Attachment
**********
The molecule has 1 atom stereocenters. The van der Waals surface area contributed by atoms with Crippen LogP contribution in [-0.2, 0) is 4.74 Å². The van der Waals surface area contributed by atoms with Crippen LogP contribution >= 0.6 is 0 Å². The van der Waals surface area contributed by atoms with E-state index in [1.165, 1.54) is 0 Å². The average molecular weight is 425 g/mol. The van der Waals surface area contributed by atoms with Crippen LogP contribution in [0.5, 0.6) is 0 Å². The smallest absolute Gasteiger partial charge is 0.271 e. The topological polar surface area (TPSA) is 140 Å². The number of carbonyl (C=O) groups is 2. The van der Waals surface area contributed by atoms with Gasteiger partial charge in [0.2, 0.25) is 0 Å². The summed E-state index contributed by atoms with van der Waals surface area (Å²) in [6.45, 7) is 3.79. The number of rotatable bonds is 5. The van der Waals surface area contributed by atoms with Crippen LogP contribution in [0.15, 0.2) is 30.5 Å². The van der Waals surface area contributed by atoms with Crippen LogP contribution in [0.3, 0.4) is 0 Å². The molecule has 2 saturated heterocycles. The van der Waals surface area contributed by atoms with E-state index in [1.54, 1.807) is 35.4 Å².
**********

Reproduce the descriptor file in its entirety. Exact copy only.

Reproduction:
The molecule has 1 atom stereocenters. The van der Waals surface area contributed by atoms with Crippen LogP contribution in [-0.2, 0) is 4.74 Å². The van der Waals surface area contributed by atoms with Crippen LogP contribution >= 0.6 is 0 Å². The van der Waals surface area contributed by atoms with E-state index in [1.165, 1.54) is 0 Å². The average molecular weight is 425 g/mol. The van der Waals surface area contributed by atoms with Crippen LogP contribution in [0.5, 0.6) is 0 Å². The smallest absolute Gasteiger partial charge is 0.271 e. The topological polar surface area (TPSA) is 140 Å². The number of carbonyl (C=O) groups is 2. The van der Waals surface area contributed by atoms with Gasteiger partial charge in [0.2, 0.25) is 0 Å². The summed E-state index contributed by atoms with van der Waals surface area (Å²) in [6.45, 7) is 3.79. The number of rotatable bonds is 5. The van der Waals surface area contributed by atoms with Crippen LogP contribution in [0.15, 0.2) is 30.5 Å². The van der Waals surface area contributed by atoms with Crippen LogP contribution in [0.3, 0.4) is 0 Å². The molecule has 2 saturated heterocycles. The van der Waals surface area contributed by atoms with E-state index in [1.54, 1.807) is 35.4 Å².